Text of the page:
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Antenna Design and Signal Processing for Mechanical FMCW Coastal Surveillance Radar Systems

Basuki, Jasni E.; (2019) Antenna Design and Signal Processing for Mechanical FMCW Coastal Surveillance Radar Systems. Doctoral thesis (Ph.D), UCL (University College London). Green open access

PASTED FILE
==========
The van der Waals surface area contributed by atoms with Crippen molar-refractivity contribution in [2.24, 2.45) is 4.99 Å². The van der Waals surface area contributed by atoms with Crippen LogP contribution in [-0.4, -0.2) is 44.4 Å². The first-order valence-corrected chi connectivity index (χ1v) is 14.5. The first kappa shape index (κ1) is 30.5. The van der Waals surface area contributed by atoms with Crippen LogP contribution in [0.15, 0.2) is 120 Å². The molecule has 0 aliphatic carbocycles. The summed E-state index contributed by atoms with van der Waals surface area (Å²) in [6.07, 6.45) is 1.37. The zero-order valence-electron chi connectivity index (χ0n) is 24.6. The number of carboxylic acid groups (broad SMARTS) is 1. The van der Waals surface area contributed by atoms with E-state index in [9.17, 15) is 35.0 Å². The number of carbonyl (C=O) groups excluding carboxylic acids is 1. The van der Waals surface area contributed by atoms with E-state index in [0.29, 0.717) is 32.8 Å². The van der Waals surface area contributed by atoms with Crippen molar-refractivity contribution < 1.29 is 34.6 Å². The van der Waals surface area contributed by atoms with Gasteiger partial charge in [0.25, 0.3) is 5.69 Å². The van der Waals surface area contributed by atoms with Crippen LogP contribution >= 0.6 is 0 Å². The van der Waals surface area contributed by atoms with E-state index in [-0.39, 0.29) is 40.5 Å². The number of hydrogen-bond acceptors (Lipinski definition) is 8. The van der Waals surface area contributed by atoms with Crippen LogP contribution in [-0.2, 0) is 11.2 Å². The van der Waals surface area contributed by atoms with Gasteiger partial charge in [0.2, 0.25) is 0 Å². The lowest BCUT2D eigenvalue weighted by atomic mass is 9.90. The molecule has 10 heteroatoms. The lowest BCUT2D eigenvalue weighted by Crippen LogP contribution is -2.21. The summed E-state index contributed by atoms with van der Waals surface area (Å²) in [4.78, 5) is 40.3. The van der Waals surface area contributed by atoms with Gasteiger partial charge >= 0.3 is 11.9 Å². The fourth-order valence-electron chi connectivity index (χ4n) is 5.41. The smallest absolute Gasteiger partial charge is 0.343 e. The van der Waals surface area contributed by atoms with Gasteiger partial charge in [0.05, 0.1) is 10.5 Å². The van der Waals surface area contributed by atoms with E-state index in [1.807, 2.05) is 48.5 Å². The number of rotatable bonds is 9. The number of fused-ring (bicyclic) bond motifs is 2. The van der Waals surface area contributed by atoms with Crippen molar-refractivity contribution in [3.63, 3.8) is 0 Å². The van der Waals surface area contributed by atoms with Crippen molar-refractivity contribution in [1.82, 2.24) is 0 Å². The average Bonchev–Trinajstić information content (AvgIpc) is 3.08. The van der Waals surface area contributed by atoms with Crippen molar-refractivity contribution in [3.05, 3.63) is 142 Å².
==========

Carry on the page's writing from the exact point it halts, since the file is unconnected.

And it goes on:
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Abstract